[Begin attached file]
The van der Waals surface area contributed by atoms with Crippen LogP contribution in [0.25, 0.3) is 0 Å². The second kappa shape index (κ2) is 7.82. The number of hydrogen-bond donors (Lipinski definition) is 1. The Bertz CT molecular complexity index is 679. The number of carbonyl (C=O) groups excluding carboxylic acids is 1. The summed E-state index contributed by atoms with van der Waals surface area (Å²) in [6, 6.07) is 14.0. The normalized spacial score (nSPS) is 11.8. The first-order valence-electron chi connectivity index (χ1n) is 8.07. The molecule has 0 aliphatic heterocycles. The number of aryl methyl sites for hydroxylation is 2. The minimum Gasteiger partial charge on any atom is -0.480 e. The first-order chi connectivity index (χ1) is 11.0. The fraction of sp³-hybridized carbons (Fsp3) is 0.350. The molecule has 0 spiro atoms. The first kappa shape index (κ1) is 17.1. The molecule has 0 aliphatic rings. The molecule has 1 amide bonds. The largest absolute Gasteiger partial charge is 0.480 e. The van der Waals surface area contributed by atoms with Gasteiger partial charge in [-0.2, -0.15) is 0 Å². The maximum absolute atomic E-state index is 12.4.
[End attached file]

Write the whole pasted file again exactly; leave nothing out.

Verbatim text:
The van der Waals surface area contributed by atoms with Crippen LogP contribution in [0.25, 0.3) is 0 Å². The second kappa shape index (κ2) is 7.82. The number of hydrogen-bond donors (Lipinski definition) is 1. The Bertz CT molecular complexity index is 679. The number of carbonyl (C=O) groups excluding carboxylic acids is 1. The summed E-state index contributed by atoms with van der Waals surface area (Å²) in [6, 6.07) is 14.0. The normalized spacial score (nSPS) is 11.8. The first-order valence-electron chi connectivity index (χ1n) is 8.07. The molecule has 0 aliphatic heterocycles. The number of aryl methyl sites for hydroxylation is 2. The minimum Gasteiger partial charge on any atom is -0.480 e. The first-order chi connectivity index (χ1) is 11.0. The fraction of sp³-hybridized carbons (Fsp3) is 0.350. The molecule has 0 spiro atoms. The first kappa shape index (κ1) is 17.1. The molecule has 0 aliphatic rings. The molecule has 1 amide bonds. The largest absolute Gasteiger partial charge is 0.480 e. The van der Waals surface area contributed by atoms with Gasteiger partial charge in [-0.2, -0.15) is 0 Å². The maximum absolute atomic E-state index is 12.4.